I'd hate to think what the reality is for some of these people.

    The only way would be to get undercover people to go in and work there in different areas for a few weeks undercover.
    But then why would anyone do that? Again, because we want our nice things at nice prices, even I do, and I, like most other people would rather not think about it.
    In the same way we'd rather not think about the reality of how chickens are reared in mass quantities for cheap food.
    We know it happens, we just put it to the back of our mind.
    And as I say, I'm just as guilty as anyone else in this respect.
     
  8. soco macrumors 68030

    soco

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    #9
    Guys, relax. Anything reported via YouTube is probably legit.

    Like Rebecca Black.
     
  9. deeddawg macrumors 604

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    #10
    As opposed to the even lower pay and longer hours of backbreaking outdoor labor in the rural farming communities. There's an attractive alternative!

    Not to say factory work in China is a walk in the park, but a bit of perspective is in order. Consider one such article: http://www.wired.com/magazine/2011/02/ff_joelinchina/all/1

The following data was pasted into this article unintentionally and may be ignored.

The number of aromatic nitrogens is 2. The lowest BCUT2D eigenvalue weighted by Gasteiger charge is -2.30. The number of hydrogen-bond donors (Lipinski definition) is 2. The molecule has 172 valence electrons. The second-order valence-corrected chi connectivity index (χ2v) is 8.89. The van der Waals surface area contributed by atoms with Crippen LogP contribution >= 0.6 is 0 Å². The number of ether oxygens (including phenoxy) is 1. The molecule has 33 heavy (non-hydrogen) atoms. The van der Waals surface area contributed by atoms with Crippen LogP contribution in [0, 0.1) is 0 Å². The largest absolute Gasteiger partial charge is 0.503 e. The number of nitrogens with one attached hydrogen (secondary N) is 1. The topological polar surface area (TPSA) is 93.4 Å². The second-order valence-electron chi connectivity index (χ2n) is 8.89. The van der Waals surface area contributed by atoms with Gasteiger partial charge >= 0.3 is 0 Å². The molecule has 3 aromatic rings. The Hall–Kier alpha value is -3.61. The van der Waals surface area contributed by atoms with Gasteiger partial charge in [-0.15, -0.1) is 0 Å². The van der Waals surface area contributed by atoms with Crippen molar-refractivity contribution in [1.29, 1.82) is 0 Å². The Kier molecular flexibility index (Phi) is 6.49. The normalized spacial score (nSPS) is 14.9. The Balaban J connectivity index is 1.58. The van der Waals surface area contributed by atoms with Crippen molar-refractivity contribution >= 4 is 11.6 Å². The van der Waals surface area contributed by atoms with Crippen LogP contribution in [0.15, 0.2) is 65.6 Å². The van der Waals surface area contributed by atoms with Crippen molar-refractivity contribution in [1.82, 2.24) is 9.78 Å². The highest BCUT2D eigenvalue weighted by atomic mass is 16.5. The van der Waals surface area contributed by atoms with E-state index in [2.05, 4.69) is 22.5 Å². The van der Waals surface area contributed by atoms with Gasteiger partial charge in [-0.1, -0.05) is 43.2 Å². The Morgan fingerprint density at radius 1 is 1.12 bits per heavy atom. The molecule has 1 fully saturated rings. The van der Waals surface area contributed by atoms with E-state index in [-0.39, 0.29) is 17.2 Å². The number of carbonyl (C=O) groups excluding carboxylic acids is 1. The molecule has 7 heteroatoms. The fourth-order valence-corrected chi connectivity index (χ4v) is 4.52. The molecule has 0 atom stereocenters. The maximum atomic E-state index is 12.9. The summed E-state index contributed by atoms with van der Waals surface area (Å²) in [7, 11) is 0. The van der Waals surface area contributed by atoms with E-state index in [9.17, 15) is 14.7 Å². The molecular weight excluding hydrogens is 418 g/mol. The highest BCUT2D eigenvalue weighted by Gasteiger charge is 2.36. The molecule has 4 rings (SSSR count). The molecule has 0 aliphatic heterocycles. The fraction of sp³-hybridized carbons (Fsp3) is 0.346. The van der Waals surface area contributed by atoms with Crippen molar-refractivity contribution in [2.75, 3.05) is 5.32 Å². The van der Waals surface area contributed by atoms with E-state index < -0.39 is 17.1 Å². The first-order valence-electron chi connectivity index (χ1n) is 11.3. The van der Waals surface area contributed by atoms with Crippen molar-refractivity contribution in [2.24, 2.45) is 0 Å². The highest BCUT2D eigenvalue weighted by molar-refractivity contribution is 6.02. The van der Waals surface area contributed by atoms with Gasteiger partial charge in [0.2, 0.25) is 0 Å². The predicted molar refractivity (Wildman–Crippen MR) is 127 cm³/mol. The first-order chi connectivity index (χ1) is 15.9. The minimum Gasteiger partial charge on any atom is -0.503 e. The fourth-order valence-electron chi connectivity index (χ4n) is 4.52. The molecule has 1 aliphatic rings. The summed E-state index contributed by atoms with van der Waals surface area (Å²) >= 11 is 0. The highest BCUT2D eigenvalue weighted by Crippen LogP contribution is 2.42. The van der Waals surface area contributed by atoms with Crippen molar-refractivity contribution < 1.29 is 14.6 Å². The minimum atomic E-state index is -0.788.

If the conditions still bother you, vote with your wallet. Sell all your electronics unless you've verified they're not from Foxconn or any other similar factory in China. Might be tough; Foxconn itself is near or over 50% market share of electronics manufacturing. I'd venture to say just about any electronic device at least contains some parts made in similar environments. Apple's just the most visible target.
     
  10. Blacklabel34 macrumors 6502

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    #11
    Thats horrible. Hopefully clips like this can raise enough awareness to make a change. We can only hope.
     
  11. bubulindo macrumors member

    bubulindo

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    #12
    Some perspective is in order here...

    What's the conditions of the rest of the factories in China? Or worse, shipyards... better?

    The clip shows that Foxconn can have what it wants in terms of land... well, I guess that the real culprit is actually the Chinese Government and not Foxconn alone.